Make an autumn version of a traditional Italian salad with this butternut squash panzanella salad tossed with apples and kale, dressed with an apple vinaigrette.
I spent much of September in Italy attending an Italian language school in Treviso, a smallish town outside Venice. For 2 ½ weeks I ate a ton of pasta, pizza, risotto, and tiramisu (a dessert created by a restaurant in Treviso). The trip was about language, food, and people -- meeting local Italians and making new friends with fellow travelers.
I learned a few things while there - some of which I already knew, and just needed reminding:
First. People, I lack the language gene. I've been studying Italian for several years, and still become catatonic when someone initiates a conversation with me in Italian.
Second. It was surprising to me how many Italians wanted to know if we thought Trump would win the Republican nomination. And not to wade into politics, but this wasn't necessarily because they thought that would be a good thing.
Third. The other top topic was the plight of the migrants, desperate to find new (safer) lives for themselves and their families, and the impact this migration was having on Italian life. I heard a lot of fear, mostly of the unknown. How long will this last? Where will they live? Where will they work? And this was in the prosperous Veneto!
Fourth. On a more mundane level, I was reminded that I could live on pasta and salad everyday. Forever. Which only proves that for me, some of the best meals are the simplest. I don't need celery foam, deconstructed French onion soup, or smoke wafting off an artsy dish that looks like it belongs in MOMA. I live in a city of culinary sophistication, but give me a plate of Penne Arrabiata that's perfectly cooked, or a bread salad with peak season heirloom tomatoes, and I'm a happy girl. This twist on a traditional Italian panzanella bread salad is a great example.
Bonus points: it's ready in just over 30 minutes. Slice up a red onion start it caramelizing on the stove - let it cook until the last minute before folding it into the salad. Roast up some diced butternut squash, and toast some bread cubes at the same time - this part goes quick. Make the dressing. Cut up an apple (leave the peel on) and slice ribbons of kale. You're done. Seriously. All you need do now is toss it all together and eat it up.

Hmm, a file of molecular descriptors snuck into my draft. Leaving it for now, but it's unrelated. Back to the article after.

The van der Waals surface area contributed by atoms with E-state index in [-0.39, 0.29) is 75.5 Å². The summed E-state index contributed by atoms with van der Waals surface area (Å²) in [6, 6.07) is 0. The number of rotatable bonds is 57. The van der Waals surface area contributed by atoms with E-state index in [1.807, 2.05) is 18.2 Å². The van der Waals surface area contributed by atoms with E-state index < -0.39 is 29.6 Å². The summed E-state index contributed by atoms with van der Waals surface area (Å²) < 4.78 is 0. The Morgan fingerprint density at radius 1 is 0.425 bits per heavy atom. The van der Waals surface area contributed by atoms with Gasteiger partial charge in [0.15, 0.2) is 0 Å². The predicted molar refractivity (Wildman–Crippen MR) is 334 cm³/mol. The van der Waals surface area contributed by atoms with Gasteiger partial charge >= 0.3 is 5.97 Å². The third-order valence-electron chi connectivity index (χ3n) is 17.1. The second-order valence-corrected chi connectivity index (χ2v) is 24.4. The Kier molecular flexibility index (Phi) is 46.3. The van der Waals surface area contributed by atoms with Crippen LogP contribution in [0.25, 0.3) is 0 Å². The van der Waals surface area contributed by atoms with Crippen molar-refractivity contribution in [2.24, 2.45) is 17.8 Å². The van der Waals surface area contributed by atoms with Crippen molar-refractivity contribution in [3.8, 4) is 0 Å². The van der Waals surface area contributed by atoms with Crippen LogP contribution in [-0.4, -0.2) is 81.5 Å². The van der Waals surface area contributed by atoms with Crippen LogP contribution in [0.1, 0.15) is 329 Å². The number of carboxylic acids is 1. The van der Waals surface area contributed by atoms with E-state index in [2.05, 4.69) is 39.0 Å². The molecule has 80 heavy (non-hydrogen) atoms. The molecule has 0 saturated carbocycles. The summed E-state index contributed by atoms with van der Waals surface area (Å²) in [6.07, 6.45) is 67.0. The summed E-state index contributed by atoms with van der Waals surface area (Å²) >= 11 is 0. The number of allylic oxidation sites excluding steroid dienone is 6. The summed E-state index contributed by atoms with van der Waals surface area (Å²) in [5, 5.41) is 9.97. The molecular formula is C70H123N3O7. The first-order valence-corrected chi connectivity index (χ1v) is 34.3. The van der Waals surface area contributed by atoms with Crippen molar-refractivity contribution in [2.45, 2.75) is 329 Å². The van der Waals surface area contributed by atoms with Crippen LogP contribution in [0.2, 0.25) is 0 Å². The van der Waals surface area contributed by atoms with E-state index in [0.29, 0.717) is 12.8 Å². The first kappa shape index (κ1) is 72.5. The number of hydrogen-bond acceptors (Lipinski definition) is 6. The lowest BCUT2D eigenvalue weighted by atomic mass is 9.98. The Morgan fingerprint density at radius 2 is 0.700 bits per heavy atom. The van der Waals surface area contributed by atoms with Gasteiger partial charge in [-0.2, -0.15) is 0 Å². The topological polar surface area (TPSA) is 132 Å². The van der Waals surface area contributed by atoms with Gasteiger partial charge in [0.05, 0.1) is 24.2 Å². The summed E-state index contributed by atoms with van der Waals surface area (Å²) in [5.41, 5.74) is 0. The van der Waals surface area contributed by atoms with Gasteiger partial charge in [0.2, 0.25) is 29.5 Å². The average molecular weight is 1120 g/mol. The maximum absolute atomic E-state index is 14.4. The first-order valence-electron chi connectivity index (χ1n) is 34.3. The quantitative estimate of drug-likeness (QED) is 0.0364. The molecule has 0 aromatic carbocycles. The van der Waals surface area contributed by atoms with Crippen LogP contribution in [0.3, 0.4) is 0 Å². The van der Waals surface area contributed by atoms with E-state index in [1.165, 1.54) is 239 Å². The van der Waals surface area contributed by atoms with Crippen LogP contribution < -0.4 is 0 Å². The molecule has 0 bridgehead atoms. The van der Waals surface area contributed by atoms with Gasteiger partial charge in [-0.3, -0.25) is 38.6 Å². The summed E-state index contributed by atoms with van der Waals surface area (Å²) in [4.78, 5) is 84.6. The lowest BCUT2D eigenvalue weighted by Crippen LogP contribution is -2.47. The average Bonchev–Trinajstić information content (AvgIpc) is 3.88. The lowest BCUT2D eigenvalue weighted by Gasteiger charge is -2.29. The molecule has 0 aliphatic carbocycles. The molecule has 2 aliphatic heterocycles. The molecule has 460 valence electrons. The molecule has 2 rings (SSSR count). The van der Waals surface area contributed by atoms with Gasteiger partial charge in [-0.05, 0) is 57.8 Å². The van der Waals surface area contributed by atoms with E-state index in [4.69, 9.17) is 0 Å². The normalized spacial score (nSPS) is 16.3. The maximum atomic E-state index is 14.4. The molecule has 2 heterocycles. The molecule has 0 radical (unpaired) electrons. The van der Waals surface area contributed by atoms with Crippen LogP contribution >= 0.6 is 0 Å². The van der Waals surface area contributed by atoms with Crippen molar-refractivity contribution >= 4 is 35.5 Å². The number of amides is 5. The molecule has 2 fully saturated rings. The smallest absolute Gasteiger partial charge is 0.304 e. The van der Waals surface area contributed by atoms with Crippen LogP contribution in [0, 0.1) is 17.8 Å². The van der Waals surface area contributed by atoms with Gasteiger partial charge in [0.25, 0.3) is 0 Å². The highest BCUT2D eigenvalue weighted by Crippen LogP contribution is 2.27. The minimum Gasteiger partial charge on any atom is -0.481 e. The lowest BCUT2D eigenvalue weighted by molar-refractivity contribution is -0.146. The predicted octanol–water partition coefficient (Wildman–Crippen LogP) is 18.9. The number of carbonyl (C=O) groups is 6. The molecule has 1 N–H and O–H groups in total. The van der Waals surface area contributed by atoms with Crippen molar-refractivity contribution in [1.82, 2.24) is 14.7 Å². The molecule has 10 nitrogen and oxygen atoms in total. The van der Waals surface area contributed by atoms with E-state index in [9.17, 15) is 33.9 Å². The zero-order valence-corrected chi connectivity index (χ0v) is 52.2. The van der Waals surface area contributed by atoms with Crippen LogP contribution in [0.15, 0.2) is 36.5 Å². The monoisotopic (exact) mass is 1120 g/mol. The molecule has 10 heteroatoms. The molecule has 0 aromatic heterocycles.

My husband, Carnivorous Maximus, had two helpings and never once suggested adding bacon. Of course now that he's reading this, he'll ask for it next time around...
I use Ras el Hanout spice mix in so many dishes this time of year. I think of it as the Moroccan version of apple pie spice. You can buy it, make it yourself, substitute apple pie spice, or use just ¼ teaspoon ground cinnamon. But it won't be the same. Ras el Hanout is a mixture of many spices that provides a unique flavor. I throw it in apple pies (duh), sprinkle it on my husband's pork or chicken roasts, add it to berry jams and plum preserves I make at the summer's end every year, on roasted squash along with some fig jam, and casseroles.
Peeling butternut squash looks more difficult than it is, and is much easier than other squash (like kabocha). Chop off the neck and peel off the skin with either a potato peeler or sharp knife. Next, split the body, scrape out the seeds with a spoon (grapefruit spoons with their serrated edge work best), turn it on end with the bulging body on your work surface, and peel off the remaining skin. The knife must be sharp to do this well - otherwise use a potato peeler. Or just take a huge shortcut and buy butternut already diced in the produce section.
If you must, fried up bacon lardons would be a good addition for the meat eaters at the table. I recommend using 3 strips of bacon for this.
Butternut Squash Panzanella Salad with Apples and Kale
- 2 tablespoon unsalted butter
- 1 red onion thinly sliced
- ½ teaspoon ras el hanout a spice mix used in Middle Eastern and Northern African food
- 4 cups diced butternut squash
- 4 tablespoon extra-virgin olive oil divided
- ½ teaspoon kosher salt divided
- 4 cups cubed seeded bread
- 3 Fugi apples cored, peeled, and diced
- 4 cups shredded kale
- 3 tablespoon dried cranberries
- 2 tablespoon pepitas toasted pumpkin seeds
- Melt the butter in a sauté pan over medium heat. Pile in the onion slices and toss around to coat. Sauté until the onions are limp - about 15 minutes. Reduce the heat and sauté for another 10 minutes, until starting to caramelize. Add the ras el hanout and sauté another 5 minutes.
- Preheat the oven to 400˚F, and line two baking sheets with parchment paper. Toss the diced butternut squash in 2 tablespoon olive oil and a dusting of ¼ teaspoon kosher salt. Lay out on one of the prepared baking sheets. Toss the bread cubes in the remaining 2 tablespoon olive oil, and lay on the second prepared baking sheet. Feather the remaining ¼ teaspoon salt over the bread, and slide both baking sheets into the oven. Remove the bread when toasted, about 10 minutes, and remove the squash when soft and slightly caramelized, another 10 minutes.
- Toss the apples, kale, butternut, bread, and caramelized onions together in a large bowl. Add the cranberries and pepitas, and dress with the Apple Vinaigrette.
- Mash the apple in a small blender or small food processor. If you don't have a small version, heat the apple in the microwave for a few seconds to soften and mash using a mortar and pestle. Whisk into the apple cider vinegar, maple syrup and salt. Slowly whisk in the olive oil to emulsify.